The rest of the supporting cast can sometimes work to mixed effect though, especially when Stargirl is occasionally unable to decide whether it wants to go all in on its comic book foundation, or try to attempt something more grounded and fueled by social commentary. This feels a bit reminiscent of Stargirl itself being hosted by two TV platforms with very different target audiences during its first season, though fortunately, this season at least does tend to avoid the more cringe-y, overbearing infantilism that some other DC shows like Supergirl can too often be guilty of on The CW. Still, Barbara Whitmore and Mike Dugan are often pushed too far into the background during Stargirl’s debut season, existing as benchwarmer characters who are clearly saving their best plots for future seasons, and only truly having noticeable bearing on the storytelling during the season finale. Stargirl’s DC Comics arch-nemesis, Cindy Burman, a.k.a. Shiv, also shows up as a key supporting character right from the start, eventually revealing her villainous identity as the Dragon King’s sinister daughter, who is determined to earn her place in the ISA. Again though, Cindy’s character is clearly saving her best storylines for future seasons, spending most of this first season as a mean popular girl stereotype, despite occupying one of the best finale teases for next season, namely when she discovers a highly dangerous DC artifact that could make her more powerful than the ISA could even imagine!

Some of these characters feel like victims of hurried storytelling, with Stargirl almost wanting to embrace a full-season CW format, even before fully defecting there. At only 13 episodes for Season One however, Stargirl doesn’t have time to fully develop all of its characters and ideas, and boy are there a lot of them brought to the table! Stargirl does at least have its own universe to play in though, rather than being just the latest addition to The CW’s ‘Arrowverse’ lineup of DC shows. That said, Stargirl’s placement on the post-Crisis Earth-2 presumably makes it just an interdimensional hop, skip and a jump from the Arrowverse’s new Earth-Prime setting, if and when Earth-Prime decides to link itself back to the new live-action DC Multiverse that spawned from the fallout of The CW’s Crisis on Infinite Earths crossover event. Stargirl is distinct enough to not need a crossover with the Arrowverse, per se, but considering that it’s now a full-time CW series starting next year, it feels inevitable that Team Stargirl will eventually meet up with Team Flash, Team Supergirl and/or Team Batwoman at some point, even with Stargirl being separated into its own independent universe on Earth-2.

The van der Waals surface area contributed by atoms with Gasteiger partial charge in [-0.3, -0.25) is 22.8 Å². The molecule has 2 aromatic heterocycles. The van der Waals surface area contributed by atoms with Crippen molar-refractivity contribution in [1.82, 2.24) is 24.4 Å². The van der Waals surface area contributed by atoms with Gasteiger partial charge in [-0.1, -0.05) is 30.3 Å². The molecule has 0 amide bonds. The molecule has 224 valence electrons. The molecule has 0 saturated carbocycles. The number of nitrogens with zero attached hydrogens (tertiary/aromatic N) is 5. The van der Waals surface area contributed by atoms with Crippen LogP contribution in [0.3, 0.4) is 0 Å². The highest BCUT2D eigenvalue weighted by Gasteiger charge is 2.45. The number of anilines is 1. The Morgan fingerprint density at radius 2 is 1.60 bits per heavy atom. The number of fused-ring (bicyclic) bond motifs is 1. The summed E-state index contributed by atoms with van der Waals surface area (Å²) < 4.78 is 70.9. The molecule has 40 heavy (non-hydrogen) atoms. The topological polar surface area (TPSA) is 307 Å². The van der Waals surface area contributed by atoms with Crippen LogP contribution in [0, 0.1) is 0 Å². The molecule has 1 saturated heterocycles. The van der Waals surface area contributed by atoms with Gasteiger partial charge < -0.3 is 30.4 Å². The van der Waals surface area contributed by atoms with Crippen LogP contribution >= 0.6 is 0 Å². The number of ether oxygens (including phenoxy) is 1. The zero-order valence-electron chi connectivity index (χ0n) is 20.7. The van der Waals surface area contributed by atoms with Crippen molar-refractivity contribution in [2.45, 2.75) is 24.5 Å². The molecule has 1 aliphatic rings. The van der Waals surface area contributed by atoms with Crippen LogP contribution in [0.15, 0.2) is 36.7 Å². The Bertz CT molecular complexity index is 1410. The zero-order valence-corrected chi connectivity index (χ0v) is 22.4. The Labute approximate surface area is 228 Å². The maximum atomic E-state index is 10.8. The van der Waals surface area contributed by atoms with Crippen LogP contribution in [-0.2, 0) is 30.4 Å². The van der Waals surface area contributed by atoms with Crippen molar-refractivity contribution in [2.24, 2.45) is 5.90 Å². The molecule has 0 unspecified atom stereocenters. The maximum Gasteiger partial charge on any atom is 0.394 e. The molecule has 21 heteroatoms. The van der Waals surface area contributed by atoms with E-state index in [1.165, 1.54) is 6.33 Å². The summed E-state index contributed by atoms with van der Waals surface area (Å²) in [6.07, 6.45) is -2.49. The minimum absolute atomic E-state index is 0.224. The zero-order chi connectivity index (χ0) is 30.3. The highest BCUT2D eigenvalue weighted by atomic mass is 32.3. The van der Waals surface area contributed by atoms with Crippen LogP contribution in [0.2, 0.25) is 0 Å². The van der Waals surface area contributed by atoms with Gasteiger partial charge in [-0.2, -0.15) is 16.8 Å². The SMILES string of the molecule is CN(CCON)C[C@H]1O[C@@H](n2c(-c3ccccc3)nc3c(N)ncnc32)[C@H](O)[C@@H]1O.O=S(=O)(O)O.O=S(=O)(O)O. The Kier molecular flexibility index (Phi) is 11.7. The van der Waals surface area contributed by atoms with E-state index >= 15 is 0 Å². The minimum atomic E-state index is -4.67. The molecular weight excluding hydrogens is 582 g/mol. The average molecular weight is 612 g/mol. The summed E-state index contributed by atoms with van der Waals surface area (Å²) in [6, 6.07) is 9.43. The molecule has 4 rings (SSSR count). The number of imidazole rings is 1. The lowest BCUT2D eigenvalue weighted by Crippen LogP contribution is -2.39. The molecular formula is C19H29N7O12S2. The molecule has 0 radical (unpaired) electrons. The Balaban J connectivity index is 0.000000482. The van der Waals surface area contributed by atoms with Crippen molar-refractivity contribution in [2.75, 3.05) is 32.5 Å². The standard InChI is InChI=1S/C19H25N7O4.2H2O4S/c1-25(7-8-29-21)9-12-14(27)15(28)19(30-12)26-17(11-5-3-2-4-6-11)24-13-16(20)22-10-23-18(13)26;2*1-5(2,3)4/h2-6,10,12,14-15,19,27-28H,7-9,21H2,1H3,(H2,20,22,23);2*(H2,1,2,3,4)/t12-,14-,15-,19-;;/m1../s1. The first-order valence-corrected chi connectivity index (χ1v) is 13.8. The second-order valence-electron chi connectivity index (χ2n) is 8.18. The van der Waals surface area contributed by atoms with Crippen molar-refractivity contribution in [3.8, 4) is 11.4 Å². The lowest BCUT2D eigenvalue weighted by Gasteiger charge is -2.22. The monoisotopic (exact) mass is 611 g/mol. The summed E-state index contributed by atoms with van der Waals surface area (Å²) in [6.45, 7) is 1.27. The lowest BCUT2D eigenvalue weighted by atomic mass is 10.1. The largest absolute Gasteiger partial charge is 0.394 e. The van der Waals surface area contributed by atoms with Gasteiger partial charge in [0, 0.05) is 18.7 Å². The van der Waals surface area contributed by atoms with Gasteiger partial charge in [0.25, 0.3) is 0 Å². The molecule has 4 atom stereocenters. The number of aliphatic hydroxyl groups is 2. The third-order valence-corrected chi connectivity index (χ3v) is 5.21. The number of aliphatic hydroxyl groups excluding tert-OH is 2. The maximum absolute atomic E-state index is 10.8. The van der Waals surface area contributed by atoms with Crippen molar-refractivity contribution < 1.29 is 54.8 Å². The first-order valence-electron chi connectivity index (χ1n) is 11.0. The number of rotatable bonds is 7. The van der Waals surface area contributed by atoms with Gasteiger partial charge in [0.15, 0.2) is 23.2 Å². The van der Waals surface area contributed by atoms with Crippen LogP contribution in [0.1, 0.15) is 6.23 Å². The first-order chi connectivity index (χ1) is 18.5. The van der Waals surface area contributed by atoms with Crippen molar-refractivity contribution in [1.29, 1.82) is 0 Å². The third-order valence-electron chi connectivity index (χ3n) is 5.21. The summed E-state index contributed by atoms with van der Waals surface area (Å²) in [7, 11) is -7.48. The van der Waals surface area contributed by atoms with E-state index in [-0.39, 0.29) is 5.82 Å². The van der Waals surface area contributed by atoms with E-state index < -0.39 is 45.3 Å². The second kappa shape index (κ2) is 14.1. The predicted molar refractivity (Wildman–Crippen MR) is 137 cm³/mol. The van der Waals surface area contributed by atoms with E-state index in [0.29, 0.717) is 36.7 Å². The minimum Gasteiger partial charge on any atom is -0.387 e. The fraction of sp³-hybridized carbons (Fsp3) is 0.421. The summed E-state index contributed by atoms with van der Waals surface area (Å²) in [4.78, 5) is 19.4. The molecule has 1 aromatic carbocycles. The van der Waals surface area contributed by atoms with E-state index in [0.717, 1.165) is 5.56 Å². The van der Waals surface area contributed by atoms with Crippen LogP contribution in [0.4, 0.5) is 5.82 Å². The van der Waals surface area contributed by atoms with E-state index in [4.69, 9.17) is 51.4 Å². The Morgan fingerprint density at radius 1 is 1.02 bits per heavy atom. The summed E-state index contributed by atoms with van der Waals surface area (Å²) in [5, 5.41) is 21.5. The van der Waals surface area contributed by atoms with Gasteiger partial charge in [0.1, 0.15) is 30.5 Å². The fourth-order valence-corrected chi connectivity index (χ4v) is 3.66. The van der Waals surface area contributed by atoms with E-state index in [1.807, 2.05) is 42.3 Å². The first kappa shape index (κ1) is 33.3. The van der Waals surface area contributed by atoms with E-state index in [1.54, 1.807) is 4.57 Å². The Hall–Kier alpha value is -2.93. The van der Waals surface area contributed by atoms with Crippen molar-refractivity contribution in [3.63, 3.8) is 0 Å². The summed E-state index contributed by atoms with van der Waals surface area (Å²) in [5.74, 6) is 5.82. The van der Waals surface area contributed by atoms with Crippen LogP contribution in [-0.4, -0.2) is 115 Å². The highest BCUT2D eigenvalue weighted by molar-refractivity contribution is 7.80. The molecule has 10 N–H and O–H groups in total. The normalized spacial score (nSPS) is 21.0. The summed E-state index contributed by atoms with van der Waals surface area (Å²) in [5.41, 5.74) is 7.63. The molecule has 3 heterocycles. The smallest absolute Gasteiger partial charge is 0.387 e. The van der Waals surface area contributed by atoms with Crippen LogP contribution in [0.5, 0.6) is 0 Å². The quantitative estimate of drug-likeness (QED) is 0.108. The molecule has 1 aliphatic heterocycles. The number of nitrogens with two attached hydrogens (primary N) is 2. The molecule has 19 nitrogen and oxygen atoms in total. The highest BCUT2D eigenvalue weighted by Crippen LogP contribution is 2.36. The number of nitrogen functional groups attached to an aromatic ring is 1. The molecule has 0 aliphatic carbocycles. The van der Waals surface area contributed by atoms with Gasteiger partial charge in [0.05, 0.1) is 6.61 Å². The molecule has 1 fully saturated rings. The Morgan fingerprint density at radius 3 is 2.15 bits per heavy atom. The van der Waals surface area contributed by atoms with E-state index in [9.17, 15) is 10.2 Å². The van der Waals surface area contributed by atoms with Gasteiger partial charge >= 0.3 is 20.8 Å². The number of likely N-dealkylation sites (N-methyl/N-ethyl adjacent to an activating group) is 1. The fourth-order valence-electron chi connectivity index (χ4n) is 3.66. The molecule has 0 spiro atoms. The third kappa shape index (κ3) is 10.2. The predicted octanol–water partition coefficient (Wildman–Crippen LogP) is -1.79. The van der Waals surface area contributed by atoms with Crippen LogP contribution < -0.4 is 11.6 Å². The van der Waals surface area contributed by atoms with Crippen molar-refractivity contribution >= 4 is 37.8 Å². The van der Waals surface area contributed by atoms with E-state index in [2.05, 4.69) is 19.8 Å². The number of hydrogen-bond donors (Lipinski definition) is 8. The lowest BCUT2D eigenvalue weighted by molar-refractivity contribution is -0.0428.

Stargirl certainly isn’t the best show to come from the short-lived DC Universe original series slate, but it’s a lovable dessert to end DC Universe’s first and seemingly only wave of original shows. The storytelling can vary in quality at times, especially when Stargirl doesn’t always know how to pace itself across a streaming-oriented 13-episode season, but the heart and charm behind its lead heroes is nonetheless highly infectious. Most of the villains sadly don’t currently keep up with the heroes’ appeal, a problem that’s certainly not unheard of in The CW’s DC shows especially, but the action and effects in Stargirl also benefit from the show’s initial hosting on DC Universe, and the solid budget that comes with that. That being said, hopefully Stargirl moving full-time to The CW after Season Two’s debut next year doesn’t mean its effects budget and choreography efforts get slashed. Hopefully Stargirl formulates an actual distribution plan for international territories like my native Canada by then as well! If you do have the means to check out Stargirl on either DC Universe or the CW app though (whether by being American, or knowing how to use a VPN), its first season is an uplifting, friendly binge that provides a charming addition to the live-action DC Multiverse’s tales, even if it’s not really showing you much that you haven’t seen before in other superhero media.

Stargirl: Season One Review
The first season of DC's Stargirl is wholesome, fun and charming, though pacing issues and some shallow villains sometimes drag the writing down.
THE GOOD STUFF
  • Lovable lead cast, headlined exceptionally by Courtney and Pat
  • Wholesome, nostalgic tone that calls back to a simpler superhero era
  • Surprisingly brutal, exciting stakes behind the ISA
THE NOT-SO-GOOD STUFF
  • Some of the villains are frustratingly underdeveloped
  • Hurried storytelling fails to fully capitalize on some ideas
  • Barbara and Mike spend too much time in the background
81%Overall Score
Reader Rating: (0 Votes)